The Broken Hill cobalt project involves open-pit mining at Big Hill. Pyrite Hill and Railway deposits.
The Broken Hill cobalt project is expected to produce up to 3,600 tonnes of high-grade cobalt sulphate a year. Image courtesy of Tmv23.
The cobalt project is located 25km south-west of the Broken Hill mining town in New South Wales, Australia.

The Broken Hill cobalt project, formerly known as the Thackaringa cobalt project, is located approximately 25km south-west of Broken Hill, in New South Wales, Australia. It is one of the biggest greenfield cobalt mines outside Africa.

Broken Hill Prospecting (BHPL), the previous owner of the project completed a scoping study in June 2017, followed by a preliminary feasibility study (PFS) that was completed in July 2018.

Cobalt Blue Holdings (COB) acquired 100% ownership in the project in January 2020 and released an updated PFS in July 2020.

Cobalt Blue also announced the results of metallurgical test works confirming the production viability of high-purity cobalt sulphate, elemental sulphur and mixed-hydroxide precipitate (MHP) from the pyrite samples of the deposit, in the same month.

The updated PFS predicts up to 3,600 tonnes per annum (tpa) of cobalt production over an estimated mine life of 17 years. The preproduction capital expenditure on the project is estimated to be approximate £312m (A$560m).

A final investment decision (FID) is expected after the completion of a bankable feasibility study (BFS) in the first half of 2022.

Project location and geology

The Broken Hill cobalt project area covers approximately 63km2 in western New South Wales, Australia. It comprises three major cobaltiferous pyrite deposits namely, Railway, Big Hill and Pyrite Hill.

The project site lies approximately 500km by road from Adelaide and approximately 400km by rail from the Port Pirie in the Spencer Gulf. The Port Pirie railway line runs adjacent to the property.

The Broken Hill cobalt deposits located within the Willyama Supergroup which is a deformed and metamorphosed Proterozoic supracrustal rock succession. The western half is composed of the ancient Adelaide Fold Belt basement rocks while the eastern half is composed of the younger Tasman Fold Belt.

Cobalt mineralisation and ore reserves at Broken Hill

The Broken Hill deposits are characterised by large tonnage cobaltiferous pyrite mineralisation hosted in quartz-albite gneiss.

The project was estimated to hold 71.8 million tonnes (Mt) of probable ore reserves grading 710 ppm cobalt and 7.6% sulphur as of July 2020.

The total measured, indicated and inferred resources are estimated to be 123Mt grading 660 ppm cobalt and 7.3% sulphur.

Mining plan for the Broken Hill cobalt project

The Pyrite Hill will be the first deposit to be extracted, while simultaneous mining of the Big Hill deposit is expected to be started from the second year of operation, followed by the start of mining of the Railway deposit in year five.

Ore extraction at each of the three deposits will be carried out through the conventional open-pit method involving drill, blast, load, haul and dump operations with the use of hydraulic excavators and rigid body trucks.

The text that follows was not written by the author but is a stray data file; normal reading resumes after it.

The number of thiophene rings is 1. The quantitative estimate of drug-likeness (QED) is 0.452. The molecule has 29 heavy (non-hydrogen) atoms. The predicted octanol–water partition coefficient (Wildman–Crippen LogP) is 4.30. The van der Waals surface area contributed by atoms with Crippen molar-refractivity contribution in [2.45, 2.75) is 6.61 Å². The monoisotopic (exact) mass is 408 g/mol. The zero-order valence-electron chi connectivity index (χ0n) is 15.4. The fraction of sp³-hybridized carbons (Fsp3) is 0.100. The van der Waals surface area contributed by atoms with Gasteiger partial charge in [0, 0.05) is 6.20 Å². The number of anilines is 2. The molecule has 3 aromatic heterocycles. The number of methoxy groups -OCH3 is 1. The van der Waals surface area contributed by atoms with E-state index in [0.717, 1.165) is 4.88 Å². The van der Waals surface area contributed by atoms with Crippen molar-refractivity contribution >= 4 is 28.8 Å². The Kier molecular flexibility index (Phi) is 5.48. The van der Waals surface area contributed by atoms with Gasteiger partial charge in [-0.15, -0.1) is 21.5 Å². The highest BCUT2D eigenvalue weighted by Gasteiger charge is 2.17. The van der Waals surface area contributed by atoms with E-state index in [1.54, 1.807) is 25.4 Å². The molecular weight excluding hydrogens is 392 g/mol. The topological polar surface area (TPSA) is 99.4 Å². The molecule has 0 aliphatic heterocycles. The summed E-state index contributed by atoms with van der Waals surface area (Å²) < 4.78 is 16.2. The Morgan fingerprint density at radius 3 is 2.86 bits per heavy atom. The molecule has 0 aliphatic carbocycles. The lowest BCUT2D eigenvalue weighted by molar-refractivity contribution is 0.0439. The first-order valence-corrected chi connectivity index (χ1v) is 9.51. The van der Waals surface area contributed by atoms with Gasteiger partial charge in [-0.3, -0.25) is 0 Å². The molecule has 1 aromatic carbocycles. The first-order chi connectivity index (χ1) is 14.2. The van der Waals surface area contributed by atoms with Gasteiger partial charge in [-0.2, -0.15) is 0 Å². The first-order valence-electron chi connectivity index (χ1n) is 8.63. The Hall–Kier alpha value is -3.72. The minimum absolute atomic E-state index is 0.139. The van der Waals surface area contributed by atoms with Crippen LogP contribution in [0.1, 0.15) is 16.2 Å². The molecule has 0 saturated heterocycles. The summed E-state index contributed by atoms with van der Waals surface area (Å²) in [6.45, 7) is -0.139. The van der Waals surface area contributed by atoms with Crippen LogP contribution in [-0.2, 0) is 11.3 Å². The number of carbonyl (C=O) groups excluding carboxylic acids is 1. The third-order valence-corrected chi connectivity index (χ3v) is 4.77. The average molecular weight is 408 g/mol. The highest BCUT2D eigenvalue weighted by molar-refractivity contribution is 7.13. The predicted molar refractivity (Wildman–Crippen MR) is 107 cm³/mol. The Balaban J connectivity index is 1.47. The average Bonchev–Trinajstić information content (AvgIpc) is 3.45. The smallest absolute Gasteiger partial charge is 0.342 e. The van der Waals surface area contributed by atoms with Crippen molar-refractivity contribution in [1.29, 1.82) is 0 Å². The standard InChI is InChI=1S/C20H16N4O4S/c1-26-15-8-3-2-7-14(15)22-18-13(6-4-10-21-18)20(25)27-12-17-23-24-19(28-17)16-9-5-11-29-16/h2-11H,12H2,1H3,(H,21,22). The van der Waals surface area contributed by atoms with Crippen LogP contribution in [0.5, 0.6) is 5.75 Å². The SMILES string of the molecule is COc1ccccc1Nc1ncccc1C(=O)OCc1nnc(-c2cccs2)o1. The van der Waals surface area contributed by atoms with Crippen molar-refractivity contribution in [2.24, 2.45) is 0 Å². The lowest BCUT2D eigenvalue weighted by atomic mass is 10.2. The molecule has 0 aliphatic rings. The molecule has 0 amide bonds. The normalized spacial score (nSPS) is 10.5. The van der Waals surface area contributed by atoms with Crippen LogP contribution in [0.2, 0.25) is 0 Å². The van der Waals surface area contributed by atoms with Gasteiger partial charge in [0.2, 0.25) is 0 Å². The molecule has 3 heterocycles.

The run-of-the-mine (ROM) ore will be hauled to a nearby processing plant for the production of battery-grade cobalt products as well as other product.

The ore feed during the first half of the mine life is expected to average at 5.4Mtpa, which is expected to be increased to 6.3Mtpa during the latter part of the production life.

Ore processing

A metallurgical testing centre including a demonstration plant to test the processing technology for producing cobalt sulphate from the pyrite samples from the Broken Hill deposits is being developed at the project site. The demonstration plant is expected to produce the first cobalt product samples in 2021.

The proposed process flow calls for the crushing of the ROM ore to approximately 1mm size before passing through a gravity separator and a flotation circuit to recover a pyrite concentrate.

The obtained concentrate will then be thermally treated to produce artificial pyrrhotite (calcine) and elemental sulphur.

A low temperature and pressure autoclave will be used to leach the pyrrhotite and the leach residue will be removed via filtration. The residue will further be processed by remelting to recover sulphur.

The leach solution will undergo precipitation, ion-exchange, and solvent extrac­tion to remove iron, copper, zinc and manganese. The cobalt and nickel deposited as a mixed-hydroxide precipitate (MHP) will be refined to produce high purity cobalt sulphate heptahydrate.

Infrastructure facilities

The project area is accessible from Broken Hill via the Barrier Highway, while the electricity will be supplied from the national grid through a new 20km-long power line from Broken Hill that will be constructed by Cobalt Blue.

The project will receive approximately 1.5 gigalitres (GL) of water supply from the new Murray River to Broken Hill pipeline.

The project also involves the construction of a rail siding adjacent to the existing Broken Hill-Peterborough rail line.

Consultants and off-take partners

Australian Mine Design & Development (AMDAD) provided the ore reserve estimate in July 2020, while SRK Consulting provided the mineral resource estimate for the project in April 2019.

Cobalt Blue, in March 2018, entered into a first-mover strategic partnership agreement with LG International (LGI), the resources investment arm of LG Corporation that operates in cooperation with LG Chem, one of the world’s leading lithium-ion battery makers.

LGI agreed to provide capital and technical assistance to Cobalt Blue for making a high-purity battery-grade cobalt sulphate product which it can off-take under a long-term supply agreement.

Cobalt Blue also entered into an agreement with Mitsubishi Corporation for the marketing trial of elemental sulphur in May 2019.